Childers thought his superb 2008 performance earned him a big-league opportunity, but the White Sox didn't call him up. So he declined their offer of a 2009 contract—he earned extra money for his family by playing in the winter Mexican League—and resolved to return to the Tampa Bay Rays' meritocracy, where "I thought if I'd had as good a year as I did last year, I would probably have a shot [at the majors]."
But Childers struggled early in 2009. "I buried myself" in the Rays' depth chart with that bad stretch, Childers acknowledged. Still, Bulls manager Charlie Montoyo and pitching coach Xavier Hernandez, who according to Childers had lobbied the Rays to re-sign him, trusted him to escape his funk. He did: Over 19 appearances spanning 24 innings—including four saves in five days while the Bulls' regular closers were in the majors—Childers allowed just two runs. For a third of the season, he was the Bulls' best pitcher, and perhaps the league's best reliever.
But then, suddenly, he wasn't. "I can't explain why we go through those ruts," Childers said, noting that every pitcher mysteriously falls into them sometimes. This is particularly true of relievers, who unlike starters can't predict when they'll be pitching and thus have difficulty maintaining routines; they spend the first half of every ballgame in a liminal zone between repose and procinctus ("I mess around the first four or five innings," Childers said, although he does watch the game closely). Also, they're relievers precisely because, generally speaking, they can't command their pitches as consistently as starters can.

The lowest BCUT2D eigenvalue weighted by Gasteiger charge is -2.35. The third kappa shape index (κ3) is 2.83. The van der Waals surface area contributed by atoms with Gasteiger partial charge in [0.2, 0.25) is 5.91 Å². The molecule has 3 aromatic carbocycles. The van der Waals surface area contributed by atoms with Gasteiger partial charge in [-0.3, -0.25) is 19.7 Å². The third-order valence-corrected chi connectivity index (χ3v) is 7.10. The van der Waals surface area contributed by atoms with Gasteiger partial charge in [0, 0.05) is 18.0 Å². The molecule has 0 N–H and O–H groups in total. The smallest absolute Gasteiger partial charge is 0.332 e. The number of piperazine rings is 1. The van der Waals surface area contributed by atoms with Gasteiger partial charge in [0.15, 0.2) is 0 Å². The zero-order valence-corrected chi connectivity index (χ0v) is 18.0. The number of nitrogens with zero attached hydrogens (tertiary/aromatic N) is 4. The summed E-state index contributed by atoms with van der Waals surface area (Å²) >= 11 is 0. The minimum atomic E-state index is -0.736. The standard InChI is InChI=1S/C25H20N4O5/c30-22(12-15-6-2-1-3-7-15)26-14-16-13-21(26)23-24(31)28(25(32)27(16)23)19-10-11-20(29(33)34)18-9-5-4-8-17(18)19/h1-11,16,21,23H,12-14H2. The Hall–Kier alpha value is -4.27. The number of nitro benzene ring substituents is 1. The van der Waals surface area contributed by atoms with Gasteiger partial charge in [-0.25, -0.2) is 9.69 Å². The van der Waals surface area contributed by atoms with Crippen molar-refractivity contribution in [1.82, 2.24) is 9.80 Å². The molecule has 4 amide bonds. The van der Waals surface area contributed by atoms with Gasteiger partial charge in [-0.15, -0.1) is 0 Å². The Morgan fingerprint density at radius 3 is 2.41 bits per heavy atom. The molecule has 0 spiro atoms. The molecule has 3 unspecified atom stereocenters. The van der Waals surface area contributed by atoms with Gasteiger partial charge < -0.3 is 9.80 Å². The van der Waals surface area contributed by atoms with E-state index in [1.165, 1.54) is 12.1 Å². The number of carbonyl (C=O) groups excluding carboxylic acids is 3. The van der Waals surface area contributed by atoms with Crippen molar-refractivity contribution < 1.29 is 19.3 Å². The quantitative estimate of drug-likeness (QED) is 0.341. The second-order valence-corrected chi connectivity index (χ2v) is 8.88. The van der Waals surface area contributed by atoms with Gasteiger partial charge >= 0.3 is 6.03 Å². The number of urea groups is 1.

Childers watched plenty of game film and thought he'd spotted a flaw in his pitching motion, but he kept getting hit hard. As a consequence, he won't reach the majors this year, yet again.
He keeps working, though, and in his last two games, Childers has regained his command. And then came another gift, out of left field. Last week, Childers and fellow Bull Jon Weber (also a veteran minor leaguer, and at age 31 having perhaps his best season) made Team USA, which travels to Europe later this month to compete in the Baseball World Cup. America is the defending champion, winning in 2007 with contributions from former Bull Evan Longoria and current Bull Justin Ruggiano.
With baseball no longer an Olympic sport, with the World Cup perplexingly scheduled at the same time as the major-league pennant drive and with the recent emergence of the World Baseball Classic—which features star-powered, major-league talent—the Baseball World Cup has lost some luster. Nonetheless, "I'm real excited," said Childers, who has never been to Europe. He just left the Bulls to go train at Team USA's training complex in Cary. "I'm really proud that they picked me. Not many [ballplayers] can say that they played for their country."
It may not be a call-up to the majors, but it's a rarer honor, and it came his way via a nomination from Team USA's hitting coach, who happens to be Childers's former teammate. "After 12 years of pro ball, it's who you know," Childers said, smiling like a man who has spent a career working and looking for a break, and finally got one.
The Durham Bulls' final regular-season home game happens Labor Day Monday, Sept. 7, at 1:05 p.m., although at press time, the Bulls were well positioned to make the playoffs. Visit www.durhambulls.com. For more on USA Baseball, visit www.usabaseball.com.